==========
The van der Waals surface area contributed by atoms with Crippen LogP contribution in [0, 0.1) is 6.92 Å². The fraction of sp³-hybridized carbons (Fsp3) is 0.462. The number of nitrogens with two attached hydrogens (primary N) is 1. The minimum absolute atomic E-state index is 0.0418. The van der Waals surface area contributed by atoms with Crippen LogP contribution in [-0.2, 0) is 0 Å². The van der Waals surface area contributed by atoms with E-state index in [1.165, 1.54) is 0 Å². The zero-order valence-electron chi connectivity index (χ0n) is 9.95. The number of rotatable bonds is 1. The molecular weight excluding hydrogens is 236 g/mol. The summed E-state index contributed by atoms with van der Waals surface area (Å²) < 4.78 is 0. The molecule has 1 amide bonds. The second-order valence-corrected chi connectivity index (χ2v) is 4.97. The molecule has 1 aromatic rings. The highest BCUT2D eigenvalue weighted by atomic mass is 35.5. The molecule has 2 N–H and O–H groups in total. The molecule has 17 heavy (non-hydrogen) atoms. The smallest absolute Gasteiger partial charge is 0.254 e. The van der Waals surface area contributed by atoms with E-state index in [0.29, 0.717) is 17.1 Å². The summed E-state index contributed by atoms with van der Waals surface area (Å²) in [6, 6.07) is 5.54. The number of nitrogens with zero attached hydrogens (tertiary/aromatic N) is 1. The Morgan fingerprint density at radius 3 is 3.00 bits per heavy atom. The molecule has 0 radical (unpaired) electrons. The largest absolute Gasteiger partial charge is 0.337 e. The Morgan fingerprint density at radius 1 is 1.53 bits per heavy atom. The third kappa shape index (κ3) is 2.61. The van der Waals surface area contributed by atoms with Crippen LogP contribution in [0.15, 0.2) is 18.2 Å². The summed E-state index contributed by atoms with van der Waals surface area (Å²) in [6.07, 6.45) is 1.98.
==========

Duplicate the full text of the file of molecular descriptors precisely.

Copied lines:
The van der Waals surface area contributed by atoms with Crippen LogP contribution in [0, 0.1) is 6.92 Å². The fraction of sp³-hybridized carbons (Fsp3) is 0.462. The number of nitrogens with two attached hydrogens (primary N) is 1. The minimum absolute atomic E-state index is 0.0418. The van der Waals surface area contributed by atoms with Crippen LogP contribution in [-0.2, 0) is 0 Å². The van der Waals surface area contributed by atoms with E-state index in [1.165, 1.54) is 0 Å². The zero-order valence-electron chi connectivity index (χ0n) is 9.95. The number of rotatable bonds is 1. The molecular weight excluding hydrogens is 236 g/mol. The summed E-state index contributed by atoms with van der Waals surface area (Å²) < 4.78 is 0. The molecule has 1 amide bonds. The second-order valence-corrected chi connectivity index (χ2v) is 4.97. The molecule has 1 aromatic rings. The highest BCUT2D eigenvalue weighted by atomic mass is 35.5. The molecule has 2 N–H and O–H groups in total. The molecule has 17 heavy (non-hydrogen) atoms. The smallest absolute Gasteiger partial charge is 0.254 e. The van der Waals surface area contributed by atoms with E-state index in [0.29, 0.717) is 17.1 Å². The summed E-state index contributed by atoms with van der Waals surface area (Å²) in [6, 6.07) is 5.54. The number of nitrogens with zero attached hydrogens (tertiary/aromatic N) is 1. The Morgan fingerprint density at radius 3 is 3.00 bits per heavy atom. The molecule has 0 radical (unpaired) electrons. The largest absolute Gasteiger partial charge is 0.337 e. The Morgan fingerprint density at radius 1 is 1.53 bits per heavy atom. The third kappa shape index (κ3) is 2.61. The van der Waals surface area contributed by atoms with Crippen LogP contribution in [0.15, 0.2) is 18.2 Å². The summed E-state index contributed by atoms with van der Waals surface area (Å²) in [6.07, 6.45) is 1.98.